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Scott P. Roy

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Clinical Trials Currently Underway at The Miami Project / University of Miami

As you have been hearing for some time now, one of The Miami Project’s most anticipated clinical trials will involve testing human Schwann cell transplants in humans with acute and chronic SCI. We continue to navigate the Investigational New Drug (IND) application process to gain approval from the Food and Drug Administration (FDA) to begin this Phase I clinical trial to determine safety.  At the same time, many are surprised to learn that there are currently over 20 other clinical trials in spinal cord injuries (SCI) and traumatic brain injuries (TBI) underway and Miami Project clinicians and researchers are taking a leading role in bringing these new therapies to people suffering from the devastation of SCI and TBI.

Over the coming weeks we will highlight a few of the trials that are ongoing, and of course update you on new ones as they are approved and begin enrolling participants.  Some of them are listed below:

Biomarkers for acute traumatic brain injury and spinal cord injury
Miami Project neurosurgeons are conducting crucial observational studies to identify biological markers for early diagnosis of SCI or TBI. Currently, there are no simple blood tests that enable physicians to identify the presence and severity of SCI or TBI in the emergency setting. In these trials, cerebrospinal fluid and blood serum samples are analyzed in people immediately post-injury and compared with brain injury/spinal injury severity and outcome. The goal of this study is to identify biomarkers of SCI or TBI to facilitate earlier diagnosis and, thus, earlier intervention and management.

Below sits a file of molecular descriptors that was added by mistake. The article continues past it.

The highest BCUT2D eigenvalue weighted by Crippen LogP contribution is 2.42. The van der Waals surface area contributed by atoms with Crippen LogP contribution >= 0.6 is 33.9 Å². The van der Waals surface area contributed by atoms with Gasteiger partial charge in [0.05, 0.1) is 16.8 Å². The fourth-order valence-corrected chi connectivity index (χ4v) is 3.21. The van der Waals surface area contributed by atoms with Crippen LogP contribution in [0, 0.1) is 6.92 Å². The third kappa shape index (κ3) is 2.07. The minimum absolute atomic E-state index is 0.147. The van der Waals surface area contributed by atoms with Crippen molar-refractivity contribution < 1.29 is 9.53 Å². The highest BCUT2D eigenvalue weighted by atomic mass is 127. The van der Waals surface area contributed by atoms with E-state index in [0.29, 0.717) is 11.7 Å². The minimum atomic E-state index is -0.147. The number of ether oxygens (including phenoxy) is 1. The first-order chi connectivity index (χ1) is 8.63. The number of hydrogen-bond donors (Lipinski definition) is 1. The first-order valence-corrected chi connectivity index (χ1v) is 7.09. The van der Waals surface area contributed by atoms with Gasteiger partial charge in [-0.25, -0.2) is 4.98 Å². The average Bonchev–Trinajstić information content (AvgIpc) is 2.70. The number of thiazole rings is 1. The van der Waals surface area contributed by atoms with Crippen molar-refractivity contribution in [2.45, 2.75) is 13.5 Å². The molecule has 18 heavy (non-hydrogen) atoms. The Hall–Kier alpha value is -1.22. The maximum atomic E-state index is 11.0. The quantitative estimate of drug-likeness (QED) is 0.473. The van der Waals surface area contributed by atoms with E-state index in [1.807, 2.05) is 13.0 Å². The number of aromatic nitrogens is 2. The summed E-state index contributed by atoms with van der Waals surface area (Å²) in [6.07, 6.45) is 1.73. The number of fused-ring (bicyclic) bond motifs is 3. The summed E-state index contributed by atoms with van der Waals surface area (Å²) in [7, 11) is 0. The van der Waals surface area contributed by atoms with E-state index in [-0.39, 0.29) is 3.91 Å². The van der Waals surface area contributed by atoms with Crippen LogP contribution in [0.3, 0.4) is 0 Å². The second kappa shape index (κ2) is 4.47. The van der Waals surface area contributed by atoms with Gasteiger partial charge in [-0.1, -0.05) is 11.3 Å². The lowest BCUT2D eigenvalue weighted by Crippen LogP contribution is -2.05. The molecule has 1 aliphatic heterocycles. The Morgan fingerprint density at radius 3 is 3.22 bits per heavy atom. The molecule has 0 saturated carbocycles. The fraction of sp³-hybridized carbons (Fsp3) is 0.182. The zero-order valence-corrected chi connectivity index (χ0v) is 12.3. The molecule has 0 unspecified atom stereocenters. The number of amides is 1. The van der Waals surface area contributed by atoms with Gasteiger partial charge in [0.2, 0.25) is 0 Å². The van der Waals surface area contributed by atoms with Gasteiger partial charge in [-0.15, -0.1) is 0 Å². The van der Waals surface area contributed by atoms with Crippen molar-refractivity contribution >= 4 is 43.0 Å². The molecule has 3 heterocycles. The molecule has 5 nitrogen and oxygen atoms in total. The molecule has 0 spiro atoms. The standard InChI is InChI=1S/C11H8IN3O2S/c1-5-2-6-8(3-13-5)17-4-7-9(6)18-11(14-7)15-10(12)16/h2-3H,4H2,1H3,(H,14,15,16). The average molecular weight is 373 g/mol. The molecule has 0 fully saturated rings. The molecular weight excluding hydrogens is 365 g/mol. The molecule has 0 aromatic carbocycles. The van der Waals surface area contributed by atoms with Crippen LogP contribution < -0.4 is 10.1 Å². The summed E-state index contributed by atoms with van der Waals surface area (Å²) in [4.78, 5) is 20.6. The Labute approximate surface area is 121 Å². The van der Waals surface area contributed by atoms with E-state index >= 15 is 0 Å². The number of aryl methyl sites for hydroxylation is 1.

Riluzole for acute spinal cord injury

The Miami Project, in collaboration with NACTN, will conduct a clinical trial of the drug Riluzole.  Riluzole has been approved for use in people diagnosed with amyotrophic lateral sclerosis (ALS). When Riluzole was tested in preclinical experimental SCI, it had a neuroprotective effect by blocking sodium from entering damaged nerve cells, which may prevent them from swelling and dying. The first subject in this multi-center study was enrolled on April 12, 2010 at a different site.  The Miami Project/UM has received IRB approval for this Phase I trial and will soon begin enrolling research subjects.


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